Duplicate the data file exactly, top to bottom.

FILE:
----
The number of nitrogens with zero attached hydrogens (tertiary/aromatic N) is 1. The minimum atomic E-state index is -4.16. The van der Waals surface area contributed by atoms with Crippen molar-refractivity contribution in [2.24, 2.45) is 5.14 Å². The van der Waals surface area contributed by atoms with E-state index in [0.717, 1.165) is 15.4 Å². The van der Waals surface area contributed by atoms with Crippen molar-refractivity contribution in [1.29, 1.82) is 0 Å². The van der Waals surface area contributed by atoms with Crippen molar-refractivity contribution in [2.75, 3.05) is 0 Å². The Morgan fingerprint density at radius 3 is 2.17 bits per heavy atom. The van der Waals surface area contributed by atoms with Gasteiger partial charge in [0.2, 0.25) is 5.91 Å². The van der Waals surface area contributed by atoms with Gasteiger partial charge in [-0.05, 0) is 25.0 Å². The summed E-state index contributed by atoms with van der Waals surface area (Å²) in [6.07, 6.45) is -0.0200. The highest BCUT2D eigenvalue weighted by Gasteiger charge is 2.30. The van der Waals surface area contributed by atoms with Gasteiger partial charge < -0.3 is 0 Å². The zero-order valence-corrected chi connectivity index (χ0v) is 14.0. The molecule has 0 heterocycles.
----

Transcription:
The number of nitrogens with zero attached hydrogens (tertiary/aromatic N) is 1. The minimum atomic E-state index is -4.16. The van der Waals surface area contributed by atoms with Crippen molar-refractivity contribution in [2.24, 2.45) is 5.14 Å². The van der Waals surface area contributed by atoms with E-state index in [0.717, 1.165) is 15.4 Å². The van der Waals surface area contributed by atoms with Crippen molar-refractivity contribution in [1.29, 1.82) is 0 Å². The van der Waals surface area contributed by atoms with Crippen molar-refractivity contribution in [2.75, 3.05) is 0 Å². The Morgan fingerprint density at radius 3 is 2.17 bits per heavy atom. The van der Waals surface area contributed by atoms with Gasteiger partial charge in [0.2, 0.25) is 5.91 Å². The van der Waals surface area contributed by atoms with Gasteiger partial charge in [-0.05, 0) is 25.0 Å². The summed E-state index contributed by atoms with van der Waals surface area (Å²) in [6.07, 6.45) is -0.0200. The highest BCUT2D eigenvalue weighted by Gasteiger charge is 2.30. The van der Waals surface area contributed by atoms with Gasteiger partial charge < -0.3 is 0 Å². The zero-order valence-corrected chi connectivity index (χ0v) is 14.0. The molecule has 0 heterocycles.